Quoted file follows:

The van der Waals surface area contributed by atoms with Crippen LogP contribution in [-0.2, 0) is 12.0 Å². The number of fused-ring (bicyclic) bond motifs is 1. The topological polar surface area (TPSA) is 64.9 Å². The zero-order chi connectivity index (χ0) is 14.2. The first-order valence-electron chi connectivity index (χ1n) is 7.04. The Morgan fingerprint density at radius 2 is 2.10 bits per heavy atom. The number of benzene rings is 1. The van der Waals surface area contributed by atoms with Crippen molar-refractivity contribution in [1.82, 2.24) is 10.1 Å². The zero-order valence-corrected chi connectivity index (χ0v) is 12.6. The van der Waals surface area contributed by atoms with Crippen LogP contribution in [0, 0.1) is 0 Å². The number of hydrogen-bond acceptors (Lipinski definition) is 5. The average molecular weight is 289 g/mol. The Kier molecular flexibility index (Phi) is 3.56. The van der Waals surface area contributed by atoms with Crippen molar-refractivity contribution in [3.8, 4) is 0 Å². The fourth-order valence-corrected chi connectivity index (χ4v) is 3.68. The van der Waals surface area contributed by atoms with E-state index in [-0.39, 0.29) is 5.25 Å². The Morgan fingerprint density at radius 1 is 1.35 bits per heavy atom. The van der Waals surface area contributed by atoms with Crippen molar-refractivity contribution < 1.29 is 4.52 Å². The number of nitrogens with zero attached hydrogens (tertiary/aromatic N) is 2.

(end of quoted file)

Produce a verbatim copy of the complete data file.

The van der Waals surface area contributed by atoms with Crippen LogP contribution in [-0.2, 0) is 12.0 Å². The number of fused-ring (bicyclic) bond motifs is 1. The topological polar surface area (TPSA) is 64.9 Å². The zero-order chi connectivity index (χ0) is 14.2. The first-order valence-electron chi connectivity index (χ1n) is 7.04. The Morgan fingerprint density at radius 2 is 2.10 bits per heavy atom. The number of benzene rings is 1. The van der Waals surface area contributed by atoms with Crippen molar-refractivity contribution in [1.82, 2.24) is 10.1 Å². The zero-order valence-corrected chi connectivity index (χ0v) is 12.6. The van der Waals surface area contributed by atoms with Crippen LogP contribution in [0, 0.1) is 0 Å². The number of hydrogen-bond acceptors (Lipinski definition) is 5. The average molecular weight is 289 g/mol. The Kier molecular flexibility index (Phi) is 3.56. The van der Waals surface area contributed by atoms with Crippen molar-refractivity contribution in [3.8, 4) is 0 Å². The fourth-order valence-corrected chi connectivity index (χ4v) is 3.68. The van der Waals surface area contributed by atoms with E-state index in [-0.39, 0.29) is 5.25 Å². The Morgan fingerprint density at radius 1 is 1.35 bits per heavy atom. The van der Waals surface area contributed by atoms with Crippen molar-refractivity contribution < 1.29 is 4.52 Å². The number of nitrogens with zero attached hydrogens (tertiary/aromatic N) is 2.